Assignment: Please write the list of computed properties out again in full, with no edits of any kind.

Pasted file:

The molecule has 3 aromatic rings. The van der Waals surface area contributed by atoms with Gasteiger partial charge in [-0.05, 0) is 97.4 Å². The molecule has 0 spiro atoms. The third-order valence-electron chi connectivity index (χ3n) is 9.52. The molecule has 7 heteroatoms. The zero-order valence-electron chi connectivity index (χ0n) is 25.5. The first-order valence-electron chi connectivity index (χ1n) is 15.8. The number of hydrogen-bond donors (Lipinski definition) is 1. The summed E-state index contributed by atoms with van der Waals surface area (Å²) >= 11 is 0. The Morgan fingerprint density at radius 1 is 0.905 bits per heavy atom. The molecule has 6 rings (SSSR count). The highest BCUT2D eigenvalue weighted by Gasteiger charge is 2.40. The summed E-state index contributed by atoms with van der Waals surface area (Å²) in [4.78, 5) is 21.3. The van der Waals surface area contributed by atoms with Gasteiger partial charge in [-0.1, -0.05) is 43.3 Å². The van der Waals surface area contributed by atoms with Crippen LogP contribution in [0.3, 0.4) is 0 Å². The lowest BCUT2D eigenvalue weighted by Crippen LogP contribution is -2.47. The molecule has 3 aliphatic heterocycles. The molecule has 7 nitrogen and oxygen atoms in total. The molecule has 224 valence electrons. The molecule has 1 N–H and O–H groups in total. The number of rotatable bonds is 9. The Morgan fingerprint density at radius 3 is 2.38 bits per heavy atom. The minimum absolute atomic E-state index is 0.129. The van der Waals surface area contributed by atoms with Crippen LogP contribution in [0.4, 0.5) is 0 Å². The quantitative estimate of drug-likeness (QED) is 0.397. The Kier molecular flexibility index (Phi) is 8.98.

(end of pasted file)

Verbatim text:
The molecule has 3 aromatic rings. The van der Waals surface area contributed by atoms with Gasteiger partial charge in [-0.05, 0) is 97.4 Å². The molecule has 0 spiro atoms. The third-order valence-electron chi connectivity index (χ3n) is 9.52. The molecule has 7 heteroatoms. The zero-order valence-electron chi connectivity index (χ0n) is 25.5. The first-order valence-electron chi connectivity index (χ1n) is 15.8. The number of hydrogen-bond donors (Lipinski definition) is 1. The summed E-state index contributed by atoms with van der Waals surface area (Å²) >= 11 is 0. The Morgan fingerprint density at radius 1 is 0.905 bits per heavy atom. The molecule has 6 rings (SSSR count). The highest BCUT2D eigenvalue weighted by Gasteiger charge is 2.40. The summed E-state index contributed by atoms with van der Waals surface area (Å²) in [4.78, 5) is 21.3. The van der Waals surface area contributed by atoms with Gasteiger partial charge in [-0.1, -0.05) is 43.3 Å². The van der Waals surface area contributed by atoms with Crippen LogP contribution in [0.3, 0.4) is 0 Å². The lowest BCUT2D eigenvalue weighted by Crippen LogP contribution is -2.47. The molecule has 3 aliphatic heterocycles. The molecule has 7 nitrogen and oxygen atoms in total. The molecule has 224 valence electrons. The molecule has 1 N–H and O–H groups in total. The number of rotatable bonds is 9. The Morgan fingerprint density at radius 3 is 2.38 bits per heavy atom. The minimum absolute atomic E-state index is 0.129. The van der Waals surface area contributed by atoms with Crippen LogP contribution in [0.4, 0.5) is 0 Å². The quantitative estimate of drug-likeness (QED) is 0.397. The Kier molecular flexibility index (Phi) is 8.98.